Talks to resume amid stern warnings
Nearly 200 nations gather in Doha from tomorrow for a new round of climate talks as a rush of reports warn extreme weather events like superstorm Sandy may become commonplace if mitigation efforts fail.
Negotiators will converge in the Qatari capital for two weeks under the UN banner to review commitments to cutting climate-altering greenhouse gas emissions.
Ramping up the pressure, expert reports warned in recent days that existing mitigation pledges are not nearly enough to limit warming to a manageable 2 degrees Celsius (3.6 deg Fahrenheit) from pre-industrial levels.
"A faster response to climate change is necessary and possible," UN climate chief Christiana Figueres said ahead of the talks.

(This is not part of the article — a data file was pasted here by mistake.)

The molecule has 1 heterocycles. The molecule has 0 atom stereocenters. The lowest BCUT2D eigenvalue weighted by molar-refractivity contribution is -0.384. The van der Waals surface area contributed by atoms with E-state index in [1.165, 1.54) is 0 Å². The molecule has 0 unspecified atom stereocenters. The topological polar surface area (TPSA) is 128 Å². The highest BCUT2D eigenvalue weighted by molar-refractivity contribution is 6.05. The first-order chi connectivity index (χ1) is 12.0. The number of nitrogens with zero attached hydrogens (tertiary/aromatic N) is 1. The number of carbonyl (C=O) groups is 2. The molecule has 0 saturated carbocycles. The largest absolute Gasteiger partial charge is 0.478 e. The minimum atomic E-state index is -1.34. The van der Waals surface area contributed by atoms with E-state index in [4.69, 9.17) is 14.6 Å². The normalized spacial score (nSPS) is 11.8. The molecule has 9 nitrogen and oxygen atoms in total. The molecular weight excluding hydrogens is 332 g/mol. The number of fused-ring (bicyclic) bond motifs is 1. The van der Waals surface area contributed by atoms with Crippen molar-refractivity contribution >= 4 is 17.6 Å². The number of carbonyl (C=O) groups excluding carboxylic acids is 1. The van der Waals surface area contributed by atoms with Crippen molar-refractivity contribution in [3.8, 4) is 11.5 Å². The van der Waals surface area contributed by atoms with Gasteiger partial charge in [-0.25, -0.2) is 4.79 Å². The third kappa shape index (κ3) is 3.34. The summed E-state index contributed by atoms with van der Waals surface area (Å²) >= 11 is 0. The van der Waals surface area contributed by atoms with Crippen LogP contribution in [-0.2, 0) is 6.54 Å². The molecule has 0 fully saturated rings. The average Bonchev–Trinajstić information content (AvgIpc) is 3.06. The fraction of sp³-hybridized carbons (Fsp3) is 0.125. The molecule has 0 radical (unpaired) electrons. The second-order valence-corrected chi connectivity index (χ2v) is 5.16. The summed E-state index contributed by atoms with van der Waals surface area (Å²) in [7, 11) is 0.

"Doha must make sure the response is accelerated."
The UN Environmental Programme said this week the goal of keeping planet warming in check has moved further out of reach and the world was headed for an average 3-5 deg C temperature rise this century barring urgent action.
And the World Bank said a planet that is four degrees warmer would see coastal areas inundated and small islands washed away, food production slashed, species eradicated, more frequent heat waves and high-intensity cyclones, and diseases spread to new areas.
"Time is clearly not on our side," Marlene Moses, chairwoman of the Alliance of Small Island States told AFP.
Topping the agenda in Doha is the launch of a followup commitment period for the Kyoto Protocol, the world's only binding pact for curbing greenhouse gas emissions.
Delegates must also set out a work plan for arriving in the next 36 months at a new, global climate deal that must enter into force by 2020.